2. The outright lies — yes lies — that critics of health care reform spew is disturbing. The intentional misrepresentation of the Canadian and European models is outrageous. The Canadian model is flawed. There needs to be greater access to ‘private-delivery’ alternatives (which currently exist in some fields.) Having said that, since I returned to the province of Ontario in the late 1990’s until now the improvement in standards and care is staggering and in most cases matches anything I witnessed or experienced in NYC. Yes, health care is rationed here (hence a need for ancillary private care) but it is rationed everywhere — including the US. The exception being as per point #1 above. Per capita Ontario spends approximately 65% of what the consumers/taxpayers of the US/NY spend. However Ontario delivers 90% — or more — of the US standard. That is one very big financial/efficiency/productivity gap. That money gap goes to the US insurance companies, doctors, malpractice lawyers and lobbyists. The common canard about Canada etc is that “faceless bureaucrats make life or death decisions” (as opposed to, say, faceless HMO clerks). The truth is that in Canada the ‘gatekeepers’ who allocate critical care are the physicians themselves — the specialists.

    3. Aside from private-payment plastic surgeons it is true you will not see many doctors in Canada driving a Rolls Royce. But you will see an awful lot driving a Benz or a Jag. Doctors here work hard and are well compensated. What we lack here is the concept that a medical degree should be attributed Venture Capitalist returns.

    4. Lastly, a general observation/question (again, I really am a capitalist). Why is it that in the USA (a country I genuinely love) millions of people who barely make a living or are working class and/or just holding on to the ‘middle class’ are the most vocal — hysterical wouldn’t be an exaggeration — in defending the privileges of the rich and the corporate? Against their own self-interest I might add. Anywhere else in the western world the existing US health care tyranny would have people in the streets demanding reform — not ‘debating’ it. — jon c
    Thursday, July 30, 2009
    The Health Care Debate and Tommy Douglas, Greatest Canadian of All Time

    Few Americans may realize that a Baptist minister is recognized by Canadians as the “Greatest Canadian of All Time.” Tommy Douglas, who died in 1986, is one of history’s most influential Baptists that few outside of Canada know. And here in the summer of 2009, Douglas’ legacy is extremely relevant to the biggest issue facing Americans: health care.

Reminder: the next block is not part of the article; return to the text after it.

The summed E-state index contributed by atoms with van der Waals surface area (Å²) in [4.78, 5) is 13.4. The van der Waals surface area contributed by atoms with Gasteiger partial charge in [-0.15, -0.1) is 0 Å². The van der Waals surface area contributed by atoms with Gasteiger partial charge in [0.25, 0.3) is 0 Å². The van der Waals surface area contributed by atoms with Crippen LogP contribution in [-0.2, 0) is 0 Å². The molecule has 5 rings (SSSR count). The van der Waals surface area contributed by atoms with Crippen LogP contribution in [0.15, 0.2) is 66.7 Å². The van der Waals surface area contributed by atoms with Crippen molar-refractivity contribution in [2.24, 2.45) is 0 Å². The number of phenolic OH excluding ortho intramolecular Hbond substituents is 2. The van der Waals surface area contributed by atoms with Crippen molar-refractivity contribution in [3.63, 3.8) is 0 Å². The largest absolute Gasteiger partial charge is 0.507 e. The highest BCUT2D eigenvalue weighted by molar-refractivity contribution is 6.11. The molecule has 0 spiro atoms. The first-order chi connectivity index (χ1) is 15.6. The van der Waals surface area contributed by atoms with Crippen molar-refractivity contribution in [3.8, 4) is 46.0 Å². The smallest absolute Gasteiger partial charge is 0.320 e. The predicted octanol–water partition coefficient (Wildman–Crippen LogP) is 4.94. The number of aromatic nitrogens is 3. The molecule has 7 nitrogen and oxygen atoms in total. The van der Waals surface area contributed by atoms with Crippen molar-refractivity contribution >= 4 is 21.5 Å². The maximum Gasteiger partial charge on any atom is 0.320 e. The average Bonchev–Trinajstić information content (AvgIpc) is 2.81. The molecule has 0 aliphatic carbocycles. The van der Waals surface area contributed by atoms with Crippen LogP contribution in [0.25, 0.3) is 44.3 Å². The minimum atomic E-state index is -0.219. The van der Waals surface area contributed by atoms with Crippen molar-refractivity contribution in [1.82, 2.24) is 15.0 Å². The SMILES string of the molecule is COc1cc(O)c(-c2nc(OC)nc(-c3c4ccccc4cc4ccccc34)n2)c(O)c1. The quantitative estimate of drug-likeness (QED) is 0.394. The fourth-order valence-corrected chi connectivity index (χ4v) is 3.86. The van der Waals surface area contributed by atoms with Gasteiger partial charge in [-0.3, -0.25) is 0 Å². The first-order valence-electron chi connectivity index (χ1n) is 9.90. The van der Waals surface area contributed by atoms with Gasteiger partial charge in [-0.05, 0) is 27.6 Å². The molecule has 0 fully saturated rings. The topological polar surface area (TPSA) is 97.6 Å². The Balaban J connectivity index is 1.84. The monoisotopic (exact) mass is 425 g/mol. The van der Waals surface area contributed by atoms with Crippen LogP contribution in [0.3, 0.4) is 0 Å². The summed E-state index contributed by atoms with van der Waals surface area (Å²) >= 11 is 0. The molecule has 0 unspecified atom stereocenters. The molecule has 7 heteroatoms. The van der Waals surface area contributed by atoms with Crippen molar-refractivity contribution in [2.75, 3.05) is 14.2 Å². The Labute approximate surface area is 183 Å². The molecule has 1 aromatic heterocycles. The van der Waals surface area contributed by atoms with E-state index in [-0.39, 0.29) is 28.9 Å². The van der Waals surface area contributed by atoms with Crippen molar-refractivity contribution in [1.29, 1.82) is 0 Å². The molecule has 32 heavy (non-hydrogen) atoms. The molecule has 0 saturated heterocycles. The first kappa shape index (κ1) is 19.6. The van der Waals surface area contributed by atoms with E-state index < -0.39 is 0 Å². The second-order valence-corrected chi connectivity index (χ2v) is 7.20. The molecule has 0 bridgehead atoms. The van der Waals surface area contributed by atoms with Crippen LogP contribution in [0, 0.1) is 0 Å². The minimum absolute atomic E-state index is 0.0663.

Tommy Douglas, you see, was the man who brought about Canada’s universal public health care system, a health care system which Canadians for several generations now have chosen to pay extra taxes to operate and maintain, and a health care system which 91% of Canadians today view as superior to America’s health care system. Furthermore, Douglas set Canada on the road to universal health care during the Great Depression, while here in America today President Obama is seeking to do the very same thing during the current Great Recession.

    Douglas, a minister turned politician, first became personally aware of the moral imperative of health care when as a child he almost lost his leg to a disease because his family could not pay for treatment; only by the good graces of a doctor, who offered his medical services for free, was Douglas’ leg saved. Influenced by the Christian principles of the Social Gospel while in collge, Douglas pastored for several years before entering politics during the Depression in 1935, becoming the Premier of Saskatchewan in 1942. He remained a leading politician in Canada for many years, consistently advocating for universal health care and basic human rights. Under his leadership, the Saskatchewan Bill of Rights was enacted. And while securing public health care for all citizens, Douglas paid off government debt and created a surplus.

    Although today most Americans want a public health care option, we as a nation are slow to the table in responding to the moral imperative of basic universal public health care (although a number of presidents, beginning with Teddy Roosevelt, have personally supported public health care). If we as a nation this year do manage to place human life above the greed-driven free market health insurance industry by enacting a public health care option, we have Tommy Douglas to thank, one of the greatest Baptists of the past century.
    Posted by Bruce Gourley at 7:00 AM
    Labels: baptist, government, greed, health care, insurance, Teddy Roosevelt, Tommy Douglas

  2. […] Minus that last parenthesis, 49 words. If I can do that, why can’t Congress and President Obama? It’s not brain […]